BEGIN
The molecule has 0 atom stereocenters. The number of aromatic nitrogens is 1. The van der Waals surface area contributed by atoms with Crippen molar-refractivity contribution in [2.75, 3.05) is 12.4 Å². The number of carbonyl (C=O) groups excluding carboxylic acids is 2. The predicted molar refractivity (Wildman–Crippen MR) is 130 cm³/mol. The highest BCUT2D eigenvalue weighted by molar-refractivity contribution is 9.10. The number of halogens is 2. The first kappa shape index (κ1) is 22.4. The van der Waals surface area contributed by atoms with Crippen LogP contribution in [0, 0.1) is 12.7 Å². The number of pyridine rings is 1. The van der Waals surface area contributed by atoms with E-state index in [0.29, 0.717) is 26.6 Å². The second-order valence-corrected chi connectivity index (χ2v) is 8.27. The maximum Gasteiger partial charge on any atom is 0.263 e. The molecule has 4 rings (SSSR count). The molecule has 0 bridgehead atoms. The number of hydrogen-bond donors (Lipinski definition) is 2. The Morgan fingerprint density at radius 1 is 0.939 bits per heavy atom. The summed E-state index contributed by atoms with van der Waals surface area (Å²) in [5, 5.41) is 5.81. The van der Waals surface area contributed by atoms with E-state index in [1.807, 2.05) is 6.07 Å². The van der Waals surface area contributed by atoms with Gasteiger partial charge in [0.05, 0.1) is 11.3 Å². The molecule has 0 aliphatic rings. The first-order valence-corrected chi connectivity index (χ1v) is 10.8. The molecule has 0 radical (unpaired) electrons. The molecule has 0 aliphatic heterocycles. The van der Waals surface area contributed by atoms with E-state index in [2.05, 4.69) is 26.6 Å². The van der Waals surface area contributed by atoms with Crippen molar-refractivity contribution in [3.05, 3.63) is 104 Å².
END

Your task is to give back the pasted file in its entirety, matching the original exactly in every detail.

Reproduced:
The molecule has 0 atom stereocenters. The number of aromatic nitrogens is 1. The van der Waals surface area contributed by atoms with Crippen molar-refractivity contribution in [2.75, 3.05) is 12.4 Å². The number of carbonyl (C=O) groups excluding carboxylic acids is 2. The predicted molar refractivity (Wildman–Crippen MR) is 130 cm³/mol. The highest BCUT2D eigenvalue weighted by molar-refractivity contribution is 9.10. The number of halogens is 2. The first kappa shape index (κ1) is 22.4. The van der Waals surface area contributed by atoms with Crippen LogP contribution in [0, 0.1) is 12.7 Å². The number of pyridine rings is 1. The van der Waals surface area contributed by atoms with E-state index in [0.29, 0.717) is 26.6 Å². The second-order valence-corrected chi connectivity index (χ2v) is 8.27. The maximum Gasteiger partial charge on any atom is 0.263 e. The molecule has 4 rings (SSSR count). The molecule has 0 bridgehead atoms. The number of hydrogen-bond donors (Lipinski definition) is 2. The Morgan fingerprint density at radius 1 is 0.939 bits per heavy atom. The summed E-state index contributed by atoms with van der Waals surface area (Å²) in [5, 5.41) is 5.81. The van der Waals surface area contributed by atoms with E-state index in [1.807, 2.05) is 6.07 Å². The van der Waals surface area contributed by atoms with Gasteiger partial charge in [0.05, 0.1) is 11.3 Å². The molecule has 0 aliphatic rings. The first-order valence-corrected chi connectivity index (χ1v) is 10.8. The molecule has 0 radical (unpaired) electrons. The molecule has 0 aliphatic heterocycles. The van der Waals surface area contributed by atoms with E-state index in [2.05, 4.69) is 26.6 Å². The van der Waals surface area contributed by atoms with Crippen molar-refractivity contribution in [3.05, 3.63) is 104 Å².